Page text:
NYC Is One Step Closer To Officially Recognizing Gender Non-Binary Residents

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With an overwhelming vote Wednesday in favor of the bill, the New York City Council passed a change granting residents the option to identify as "x" on their birth certificates. For non-binary New Yorkers who do not identify as either male or female, or for those who identify as multiple genders, the legislation could help them navigate public life with more ease.

The bill would also allow non-binary New Yorkers to change their gender identification to "x" on their birth certificates without a doctor's approval. According to New York Daily News, Mayor Bill de Blasio is expected to sign the bill into law. Bustle has reached out to the mayor's office for comment.

NYC Council Speaker Corey Johnson delivered remarks on the bill at a conference at the council on Wednesday. "There are plenty of New Yorkers who don’t identify as either male or female," Johnson said. "Gender is a spectrum for many folks, and it’s not a fixed thing."

"So for New Yorkers who are transgender," he went on to say, "who are gender non-conforming, who are non-binary, to have an option to better self-identify on such an important document, their birth certificate, unlocks all sorts of things for them."

"To actually have a certificate that matches who you are, it’s not just the importance of unlocking the things you deserve," the speaker added. "It also gives that individual a level of internal comfort, a level of safety, that they’re going to be OK when they’re in average, everyday situations — to not be harassed and to not be questioned, 'Is that who you really are?'"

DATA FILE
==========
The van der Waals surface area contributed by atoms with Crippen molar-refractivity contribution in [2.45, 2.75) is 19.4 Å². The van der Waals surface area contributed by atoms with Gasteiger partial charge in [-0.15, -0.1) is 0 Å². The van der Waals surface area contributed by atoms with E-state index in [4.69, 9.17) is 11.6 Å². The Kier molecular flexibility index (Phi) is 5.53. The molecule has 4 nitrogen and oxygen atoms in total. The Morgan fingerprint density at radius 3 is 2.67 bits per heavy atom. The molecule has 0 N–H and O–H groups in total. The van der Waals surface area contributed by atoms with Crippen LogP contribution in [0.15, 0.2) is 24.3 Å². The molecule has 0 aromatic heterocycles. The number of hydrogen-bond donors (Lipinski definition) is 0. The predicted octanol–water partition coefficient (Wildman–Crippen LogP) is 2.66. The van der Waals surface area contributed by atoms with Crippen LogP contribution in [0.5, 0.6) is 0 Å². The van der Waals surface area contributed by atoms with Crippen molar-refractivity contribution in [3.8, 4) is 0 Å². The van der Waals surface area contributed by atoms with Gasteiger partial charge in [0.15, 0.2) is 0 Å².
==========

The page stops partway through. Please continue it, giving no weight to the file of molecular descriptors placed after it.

It's a significant bill that may remind some when transgender New Yorkers were required to prove — through documentation — that they were going through sex-change surgeries in order to officially change their gender. This was a requisite in the Big Apple until 2014. But local politicians, including Johnson, had been working to nix it. Four years ago, the New York City Council speaker sponsored a bill that nullified the requirement.

According to The New York Daily News, he said it was one of his proudest contributions as a speaker. Yet in spite of ending the requirement, New Yorkers are still required getting their doctor's signature for their birth certificates. It's possible this all could change thanks to the passed bill. On Wednesday, it received 41 yes-votes in the New York City Council. Only six voted no.

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It's difficult to gauge how New Yorkers will respond to the bill if it indeed becomes law. Perhaps researchers and lawmakers will be able to assess the level of the public's openness through locally-conducted polls. But the city's top-ranking officials have, so far, shown signs that they might just give it the thumbs-up.

In June, de Blasio and Johnson proposed the bill. And it's expected that the mayor will sign it. Back then, he said, "This proposal will allow transgender and gender non-conforming New Yorkers to live with the dignity and respect they deserve." It's this bill, de Blasio noted, that could "make our city fairer."